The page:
• First, European Production Orders would allow EU law enforcement authorities to obtain a production order against an EU-based service provider. The service provider would then need to produce electronic evidence in its possession, regardless of its location, within 10 days (or six hours in cases of imminent threat to life or physical integrity of a person or critical infrastructure).
  • Second, European Preservation Orders, obtained in the same way as Production Orders, would require an EU-based service provider to preserve data, wherever located, for as long as it may be necessary for a later production pursuant to a European Production Order or an MLAT request. The requesting law enforcement authority must confirm within 60 days of issuing the Preservation Order that it has launched a request for production.

Non-EU-based service providers subject to the e-Evidence Regulation would be required to appoint a legal representative in the EU to receive and respond to the European Production and Preservation Orders in a timely manner.

Notably, the draft e-Evidence Regulation provides a mechanism to challenge European Production and Preservation Orders. The recipient of the Order can seek its review in the relevant EU Member State court on the basis that compliance would violate foreign law to which it is subject. Where the foreign law at issue is aimed at protecting fundamental rights of individuals or the third country’s fundamental interests relating to national security or defense, the court must seek the relevant third country’s opinion on whether a conflict of laws exists. If the third country determines that a conflict does exist and objects to the Order’s execution, the court must withdraw the Order.

Implications for Service Providers and Others

U.S. law enforcement agencies and courts have long viewed the MLAT process as too cumbersome and have devised various ways to bypass it. In particular, they often serve subpoenas and other process directly on companies based in the U.S., arguing (as the U.S. government did in the Microsoft case) that such requests are not extraterritorial when the company can “migrate” the data to the U.S. with a click of a button. For the most part, the U.S. authorities also gave little heed to foreign data protection laws and rarely viewed them as a reason to quash otherwise valid U.S. process. The EU authorities, on the other hand, have generally insisted that the MLAT process is the sole proper mechanism for cross-border data transfer to foreign law enforcement authorities.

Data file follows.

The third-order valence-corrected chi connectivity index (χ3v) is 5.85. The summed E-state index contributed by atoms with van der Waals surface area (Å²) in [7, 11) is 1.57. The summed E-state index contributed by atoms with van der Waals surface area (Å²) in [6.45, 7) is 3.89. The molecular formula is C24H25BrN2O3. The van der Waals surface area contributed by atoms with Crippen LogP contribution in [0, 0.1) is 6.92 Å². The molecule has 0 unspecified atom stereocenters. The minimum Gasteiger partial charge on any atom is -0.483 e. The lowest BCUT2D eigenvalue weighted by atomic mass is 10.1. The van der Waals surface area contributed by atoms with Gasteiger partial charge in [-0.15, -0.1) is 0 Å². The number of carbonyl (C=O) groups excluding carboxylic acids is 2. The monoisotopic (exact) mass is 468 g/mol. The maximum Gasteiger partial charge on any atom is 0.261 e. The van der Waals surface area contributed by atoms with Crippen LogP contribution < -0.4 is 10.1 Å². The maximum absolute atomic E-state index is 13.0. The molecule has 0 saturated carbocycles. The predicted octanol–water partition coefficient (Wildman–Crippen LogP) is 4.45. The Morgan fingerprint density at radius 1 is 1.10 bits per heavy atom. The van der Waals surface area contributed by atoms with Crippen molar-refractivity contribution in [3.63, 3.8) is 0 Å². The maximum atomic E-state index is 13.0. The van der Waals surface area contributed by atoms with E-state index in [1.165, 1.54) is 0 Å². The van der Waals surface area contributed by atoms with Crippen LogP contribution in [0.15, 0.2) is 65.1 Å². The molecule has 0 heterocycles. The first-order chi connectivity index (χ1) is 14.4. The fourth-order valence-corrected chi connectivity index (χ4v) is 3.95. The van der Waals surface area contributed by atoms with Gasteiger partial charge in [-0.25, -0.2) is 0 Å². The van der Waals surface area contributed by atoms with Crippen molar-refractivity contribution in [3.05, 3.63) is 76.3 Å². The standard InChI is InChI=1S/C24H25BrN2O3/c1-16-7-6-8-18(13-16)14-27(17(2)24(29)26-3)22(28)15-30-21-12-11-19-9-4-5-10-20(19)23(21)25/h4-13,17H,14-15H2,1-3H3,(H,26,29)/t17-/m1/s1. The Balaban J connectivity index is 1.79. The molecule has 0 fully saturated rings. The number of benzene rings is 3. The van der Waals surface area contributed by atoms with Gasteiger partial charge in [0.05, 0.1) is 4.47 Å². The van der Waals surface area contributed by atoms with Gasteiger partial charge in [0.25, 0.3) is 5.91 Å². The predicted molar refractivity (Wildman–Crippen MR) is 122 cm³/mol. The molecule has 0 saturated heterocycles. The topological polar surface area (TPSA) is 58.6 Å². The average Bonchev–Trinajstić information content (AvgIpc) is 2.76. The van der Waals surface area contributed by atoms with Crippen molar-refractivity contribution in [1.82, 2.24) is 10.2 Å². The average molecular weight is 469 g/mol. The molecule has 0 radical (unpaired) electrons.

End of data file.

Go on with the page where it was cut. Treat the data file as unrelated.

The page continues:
The U.S. CLOUD Act and e-Evidence Regulation suggest that legislators on both sides of the Atlantic may be moving towards a harmonized approach, albeit slowly and with likely roadblocks along the way. If Executive Agreements are actually put in place between the U.S. and EU Member States, service providers would have a way to challenge extraterritorial requests from U.S. authorities on the basis of their conflict with EU data protection laws. Much discretion remains with the U.S. courts, and historically U.S. authorities have tended to prevail in such cases. However, the Executive Agreement mechanism may provide additional clout to the qualifying foreign governments and their legal systems, which may alter the analysis. Conversely, the e-Evidence Regulation suggests that the EU may be abandoning the rigid “MLAT-only” line in favor of a more pragmatic approach.

A cooperative relationship between U.S. and EU law enforcement agencies would be a welcome development for companies that find themselves stuck between the rock of U.S. subpoenas and a hard place of EU data protection laws. The CLOUD Act and e- Evidence Regulation apply only to electronic communications service providers and similar businesses. Their underlying principles, however, can be used by other “frequent fliers” in the law enforcement subpoena space, including financial services companies, to argue for similar treatment. Law enforcement authorities often subpoena financial services firms for the same reasons they do communications services providers—for their customer data, often located abroad or in the cloud. If a greater harmonization works in the communications service provider sector, it is possible that broader changes are afoot.


[1] CLOUD Act §§ 102, 103(a).

[2] See CLOUD Act §§ 103, 105.

[3] Id. § 105(a).

[4] See id.

[5] Id.

This post comes to us from Debevoise & Plimpton LLP. It is based on the firm’s memorandum, “Cloudy with a Chance of Clearing: U.S. CLOUD Act and European Response,” dated May 8, 2018, and available here.

1 Comment

  1. Simranjeet Law Associates

    It is a good law and hope that it will move forward. The communication service has been a great achievement.